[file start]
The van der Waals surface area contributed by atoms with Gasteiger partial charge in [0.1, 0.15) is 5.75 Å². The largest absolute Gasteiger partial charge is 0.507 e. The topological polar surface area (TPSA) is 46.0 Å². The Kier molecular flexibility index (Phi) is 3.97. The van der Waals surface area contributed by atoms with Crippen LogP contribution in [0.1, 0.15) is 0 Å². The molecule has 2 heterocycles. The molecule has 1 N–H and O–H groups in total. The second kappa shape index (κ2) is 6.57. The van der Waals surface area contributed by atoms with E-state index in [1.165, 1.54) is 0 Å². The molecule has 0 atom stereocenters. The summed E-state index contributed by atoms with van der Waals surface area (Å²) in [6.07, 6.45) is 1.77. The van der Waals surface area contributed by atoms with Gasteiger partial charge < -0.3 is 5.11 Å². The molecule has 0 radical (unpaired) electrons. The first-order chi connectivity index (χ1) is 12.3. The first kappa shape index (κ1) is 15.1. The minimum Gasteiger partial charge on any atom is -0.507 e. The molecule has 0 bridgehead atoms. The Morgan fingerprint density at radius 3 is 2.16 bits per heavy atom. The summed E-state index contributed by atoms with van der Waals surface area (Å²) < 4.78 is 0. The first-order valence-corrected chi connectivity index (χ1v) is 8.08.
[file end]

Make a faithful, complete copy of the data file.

The van der Waals surface area contributed by atoms with Gasteiger partial charge in [0.1, 0.15) is 5.75 Å². The largest absolute Gasteiger partial charge is 0.507 e. The topological polar surface area (TPSA) is 46.0 Å². The Kier molecular flexibility index (Phi) is 3.97. The van der Waals surface area contributed by atoms with Crippen LogP contribution in [0.1, 0.15) is 0 Å². The molecule has 2 heterocycles. The molecule has 1 N–H and O–H groups in total. The second kappa shape index (κ2) is 6.57. The van der Waals surface area contributed by atoms with E-state index in [1.165, 1.54) is 0 Å². The molecule has 0 atom stereocenters. The summed E-state index contributed by atoms with van der Waals surface area (Å²) in [6.07, 6.45) is 1.77. The van der Waals surface area contributed by atoms with Gasteiger partial charge < -0.3 is 5.11 Å². The molecule has 0 radical (unpaired) electrons. The first-order chi connectivity index (χ1) is 12.3. The first kappa shape index (κ1) is 15.1. The minimum Gasteiger partial charge on any atom is -0.507 e. The molecule has 0 bridgehead atoms. The Morgan fingerprint density at radius 3 is 2.16 bits per heavy atom. The summed E-state index contributed by atoms with van der Waals surface area (Å²) < 4.78 is 0. The first-order valence-corrected chi connectivity index (χ1v) is 8.08.